Cognitive Development

Jean Piaget

Type of psychology: Developmental psychology Field of study: Cognitive development

Piaget, in one of the twentieth century's most influential development theories, proposed a sequence of maturational changes in thinking: From the sensorimotor responses of infancy, the child acquires symbols. Later, the child begins relating these symbols in such logical operations as categorizing and quantifying. In adolescence, abstract and hypothetical mental manipulations become possible.

Key concepts

• concrete operations stage

• conservation

• egocentric

• formal operations stage

• operations

• preoperational stage

• sensorimotor stage

Jean Piaget (1896-1980), a Swiss psychologist, generated the twentieth century's most influential and comprehensive theory of cognitive development. Piaget's theory describes how the maturing child's interactions with the environment result in predictable sequences of changes in certain crucial understandings of the world about him or her. Such changes occur in the child's comprehension of time and space, quantitative relationships, cause and effect, and even right and wrong. The child is always treated as an actor in his or her own development.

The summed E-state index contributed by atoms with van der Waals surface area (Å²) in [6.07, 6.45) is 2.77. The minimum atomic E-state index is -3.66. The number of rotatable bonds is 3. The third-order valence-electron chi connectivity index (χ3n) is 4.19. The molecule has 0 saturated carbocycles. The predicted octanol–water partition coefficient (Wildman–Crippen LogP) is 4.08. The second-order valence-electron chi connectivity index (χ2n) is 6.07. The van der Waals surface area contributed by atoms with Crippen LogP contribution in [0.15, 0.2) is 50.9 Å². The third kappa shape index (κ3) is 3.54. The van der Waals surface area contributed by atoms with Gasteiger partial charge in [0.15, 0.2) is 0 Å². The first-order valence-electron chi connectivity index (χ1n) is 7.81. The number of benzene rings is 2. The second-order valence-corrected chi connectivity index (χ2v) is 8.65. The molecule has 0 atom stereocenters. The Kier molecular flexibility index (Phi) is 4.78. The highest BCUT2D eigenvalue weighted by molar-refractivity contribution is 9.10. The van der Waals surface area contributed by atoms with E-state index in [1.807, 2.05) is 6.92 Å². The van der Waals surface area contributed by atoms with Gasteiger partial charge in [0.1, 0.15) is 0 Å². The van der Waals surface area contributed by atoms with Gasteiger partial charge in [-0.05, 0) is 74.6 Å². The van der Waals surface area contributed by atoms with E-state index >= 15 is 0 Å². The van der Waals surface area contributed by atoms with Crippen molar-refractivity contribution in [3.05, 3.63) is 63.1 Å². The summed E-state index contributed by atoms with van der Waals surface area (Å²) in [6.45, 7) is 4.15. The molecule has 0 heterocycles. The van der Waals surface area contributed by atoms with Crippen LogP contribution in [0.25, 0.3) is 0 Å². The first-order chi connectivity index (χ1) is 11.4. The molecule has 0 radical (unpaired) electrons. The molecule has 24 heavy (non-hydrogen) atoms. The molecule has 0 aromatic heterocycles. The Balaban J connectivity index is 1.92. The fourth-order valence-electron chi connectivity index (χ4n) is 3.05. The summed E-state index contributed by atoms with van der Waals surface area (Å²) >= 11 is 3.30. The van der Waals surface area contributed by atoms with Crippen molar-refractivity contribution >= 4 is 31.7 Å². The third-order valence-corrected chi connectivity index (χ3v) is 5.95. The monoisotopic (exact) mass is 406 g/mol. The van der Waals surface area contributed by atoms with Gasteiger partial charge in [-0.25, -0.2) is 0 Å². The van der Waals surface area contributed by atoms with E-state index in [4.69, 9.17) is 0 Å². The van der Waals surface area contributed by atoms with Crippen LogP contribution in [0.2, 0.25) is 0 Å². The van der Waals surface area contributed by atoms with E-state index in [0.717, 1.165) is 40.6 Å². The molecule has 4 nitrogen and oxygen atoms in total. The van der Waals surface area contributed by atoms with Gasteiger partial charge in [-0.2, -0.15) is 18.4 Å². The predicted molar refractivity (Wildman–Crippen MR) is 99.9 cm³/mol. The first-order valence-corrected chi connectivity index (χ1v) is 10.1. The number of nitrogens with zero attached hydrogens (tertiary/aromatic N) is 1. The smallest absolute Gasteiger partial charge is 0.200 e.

Advances result from the active desire to develop concepts, or schemata, which are sufficiently similar to the real world that this real world can be fitted or assimilated into these schemata. Schemata can be defined as any process of interpreting an object or event, including habitual responses, symbols, or mental manipulations. When a schema ("Cats smell nice") is sufficiently discrepant from reality ("That cat stinks"), the schema itself must be accommodated or altered ("That catlike creature is a skunk").

For children everywhere, neurologically based advances in mental capacity introduce new perceptions that make the old ways of construing reality unsatisfactory and compel a fundamentally new construction of reality— a new stage of development. Piaget conceptualizes four such stages: sensori-motor (in infancy), preoperational (the preschool child), concrete operational (the school-age child), and formal operational (adolescence and adulthood).

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